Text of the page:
You can also source a wide range of articles, reviews and other content from free article directories such as ezinearticles.com. With content from article directories you're free to post it on your site, as long as you don't edit the content at all; this includes keeping the author's "bio box" and any links in the content intact.
There are some obvious and major downsides with this kind of content: Firstly, since you're not allowed to edit this content it will suffer from serious duplicate content penalties from the search engines. Only one site with particular content will receive the credit for that article in the form of a search engine listing, while all other sites with this content will be relegated to the "supplementary results", and often the site that makes it into the search engines is the article directory itself!
Secondly, you're forced to link to whatever sites the author wants to link to in their bio box or within the article itself. Thirdly, you're not able to insert your own affiliate links into the content. Fourth and finally, the quality of these articles is often not all that great. All that hassle for lackluster content. Is it really worth it?
In general, if you're planning to build a site for search engine optimization, or if you're looking for content for your newsletter series, you should steer well clear of article directories. If you're simply looking for something to beef up the back end of your PPC site, this might be an acceptable solution for the meantime. (No guarantees for the future though - the search engines are getting pickier all the time!)
(Read more about the perils of article directories in our lesson on avoiding duplicate content)
#4: Don't write - talk!
If you're not much of a writer one easy way to create a lot of content for your site, fast, is to get a Dictaphone and record conversations between you and a partner on a particular topic. Often it's much easier to talk about a topic than to write about it, and one hour of conversation can yield around 40 pages of content! You could even find an expert in your field and interview them.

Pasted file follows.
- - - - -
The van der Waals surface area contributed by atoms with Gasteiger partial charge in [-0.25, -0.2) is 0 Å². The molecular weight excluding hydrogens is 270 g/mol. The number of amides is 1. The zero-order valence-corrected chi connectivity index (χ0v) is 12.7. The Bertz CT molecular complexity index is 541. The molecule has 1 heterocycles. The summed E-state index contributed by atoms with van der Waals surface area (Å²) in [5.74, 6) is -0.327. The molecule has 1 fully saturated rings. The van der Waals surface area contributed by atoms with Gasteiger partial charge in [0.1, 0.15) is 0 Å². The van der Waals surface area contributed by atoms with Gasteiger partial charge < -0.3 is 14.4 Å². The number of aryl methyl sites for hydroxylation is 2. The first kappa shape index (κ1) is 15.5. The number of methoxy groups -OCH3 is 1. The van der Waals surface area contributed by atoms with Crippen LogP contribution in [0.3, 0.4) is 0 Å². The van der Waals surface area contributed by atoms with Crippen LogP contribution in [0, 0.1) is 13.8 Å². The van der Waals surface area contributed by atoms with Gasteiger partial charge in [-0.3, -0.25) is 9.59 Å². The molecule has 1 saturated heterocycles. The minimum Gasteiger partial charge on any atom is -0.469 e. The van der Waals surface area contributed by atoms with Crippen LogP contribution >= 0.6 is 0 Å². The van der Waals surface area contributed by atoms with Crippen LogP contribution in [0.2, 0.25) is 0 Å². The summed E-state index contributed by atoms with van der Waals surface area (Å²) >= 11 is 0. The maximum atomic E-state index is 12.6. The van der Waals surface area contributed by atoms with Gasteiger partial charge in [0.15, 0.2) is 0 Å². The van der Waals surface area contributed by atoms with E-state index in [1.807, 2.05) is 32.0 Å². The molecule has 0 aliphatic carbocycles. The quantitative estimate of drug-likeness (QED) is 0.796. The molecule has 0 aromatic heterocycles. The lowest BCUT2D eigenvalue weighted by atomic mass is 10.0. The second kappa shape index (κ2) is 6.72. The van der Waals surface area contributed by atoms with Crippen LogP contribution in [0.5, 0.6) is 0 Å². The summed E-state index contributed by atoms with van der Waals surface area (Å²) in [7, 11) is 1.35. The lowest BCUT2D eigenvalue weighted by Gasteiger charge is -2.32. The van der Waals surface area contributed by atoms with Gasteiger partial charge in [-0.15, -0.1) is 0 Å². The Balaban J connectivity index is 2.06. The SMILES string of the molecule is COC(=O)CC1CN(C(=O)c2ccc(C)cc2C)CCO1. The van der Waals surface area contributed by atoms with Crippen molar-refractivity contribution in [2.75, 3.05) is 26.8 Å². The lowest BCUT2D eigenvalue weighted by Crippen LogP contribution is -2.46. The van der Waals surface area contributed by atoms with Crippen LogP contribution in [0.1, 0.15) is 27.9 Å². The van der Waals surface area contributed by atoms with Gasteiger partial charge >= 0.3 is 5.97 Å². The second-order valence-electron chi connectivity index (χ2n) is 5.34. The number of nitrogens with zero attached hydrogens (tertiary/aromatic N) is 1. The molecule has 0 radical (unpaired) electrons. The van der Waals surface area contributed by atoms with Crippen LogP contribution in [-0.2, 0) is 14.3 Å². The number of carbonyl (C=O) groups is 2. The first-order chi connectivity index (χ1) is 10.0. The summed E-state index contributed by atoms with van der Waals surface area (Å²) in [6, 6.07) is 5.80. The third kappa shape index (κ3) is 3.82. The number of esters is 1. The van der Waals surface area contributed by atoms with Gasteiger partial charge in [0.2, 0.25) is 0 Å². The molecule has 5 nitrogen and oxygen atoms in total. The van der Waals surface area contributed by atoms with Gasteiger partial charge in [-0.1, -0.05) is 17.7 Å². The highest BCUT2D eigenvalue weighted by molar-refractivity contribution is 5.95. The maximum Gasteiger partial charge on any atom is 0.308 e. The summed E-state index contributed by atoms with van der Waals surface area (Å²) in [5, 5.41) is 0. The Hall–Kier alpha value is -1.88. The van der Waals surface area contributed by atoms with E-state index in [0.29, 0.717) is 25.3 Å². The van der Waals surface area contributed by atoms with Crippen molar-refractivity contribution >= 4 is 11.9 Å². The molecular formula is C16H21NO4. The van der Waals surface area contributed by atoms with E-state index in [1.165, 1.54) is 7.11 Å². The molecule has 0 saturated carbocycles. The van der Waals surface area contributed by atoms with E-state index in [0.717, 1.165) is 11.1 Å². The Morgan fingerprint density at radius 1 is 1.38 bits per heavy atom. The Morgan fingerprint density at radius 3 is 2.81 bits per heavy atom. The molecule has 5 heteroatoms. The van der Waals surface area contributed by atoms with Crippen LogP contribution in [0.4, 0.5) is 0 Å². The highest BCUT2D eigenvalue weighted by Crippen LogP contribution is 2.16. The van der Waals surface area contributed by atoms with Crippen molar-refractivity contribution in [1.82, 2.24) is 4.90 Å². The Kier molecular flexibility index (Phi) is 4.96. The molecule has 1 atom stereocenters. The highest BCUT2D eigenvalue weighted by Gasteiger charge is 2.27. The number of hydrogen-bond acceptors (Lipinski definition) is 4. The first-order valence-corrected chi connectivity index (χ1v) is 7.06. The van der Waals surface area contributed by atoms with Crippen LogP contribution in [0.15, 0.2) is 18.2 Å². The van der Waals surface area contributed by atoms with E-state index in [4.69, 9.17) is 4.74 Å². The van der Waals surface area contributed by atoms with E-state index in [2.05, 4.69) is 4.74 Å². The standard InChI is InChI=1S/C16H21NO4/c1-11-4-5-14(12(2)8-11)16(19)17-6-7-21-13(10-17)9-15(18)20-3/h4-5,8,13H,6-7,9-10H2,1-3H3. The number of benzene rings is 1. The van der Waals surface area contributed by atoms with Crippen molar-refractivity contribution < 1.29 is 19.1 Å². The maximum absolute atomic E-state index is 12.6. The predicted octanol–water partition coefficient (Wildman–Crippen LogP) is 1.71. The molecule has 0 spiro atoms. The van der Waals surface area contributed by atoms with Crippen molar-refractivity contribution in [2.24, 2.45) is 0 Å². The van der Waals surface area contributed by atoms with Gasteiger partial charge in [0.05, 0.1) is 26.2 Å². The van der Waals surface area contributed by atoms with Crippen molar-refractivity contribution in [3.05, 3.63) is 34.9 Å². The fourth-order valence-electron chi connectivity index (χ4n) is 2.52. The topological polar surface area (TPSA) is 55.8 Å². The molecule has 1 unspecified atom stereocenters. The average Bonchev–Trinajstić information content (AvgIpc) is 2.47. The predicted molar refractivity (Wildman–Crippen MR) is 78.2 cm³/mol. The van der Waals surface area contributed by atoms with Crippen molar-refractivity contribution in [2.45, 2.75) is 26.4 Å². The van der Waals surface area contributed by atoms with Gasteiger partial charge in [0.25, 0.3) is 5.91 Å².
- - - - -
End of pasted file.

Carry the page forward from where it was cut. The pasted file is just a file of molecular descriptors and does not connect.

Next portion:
Once you've recorded your conversation you can hire an Elancer (or a student) to transcribe it for you; an hour of talking will typically cost around US$25 for an Elancer to transcribe.
If you're really keen, you could also add the audio to your site with an audio play button. It's a bit of a gimmick, but a lot of people prefer to listen rather than read. It can also add some "real person" credibility to your site. Just be aware that you can't rely solely on audio for all your content, since the search engines can't spider it!
If you're able to write an email to your friends or family updating them on what you've been up to, then you're able to blog. Blogging is a lot less formal than article writing, and a lot of affiliates find it much easier. It's also a lot more engaging for your readers since you're able to let your own personality shine through.
The other benefit to blogging is that, by allowing comments on your blog, you can get visitors to your site to help build your content for you! Don't think it gets you out of targeting your keywords though — you should try to work your keywords into your blog posts, particularly in the titles.
In this lesson you've learned a number of approaches to finding content for your website that don't involve pulling articles out of your own head.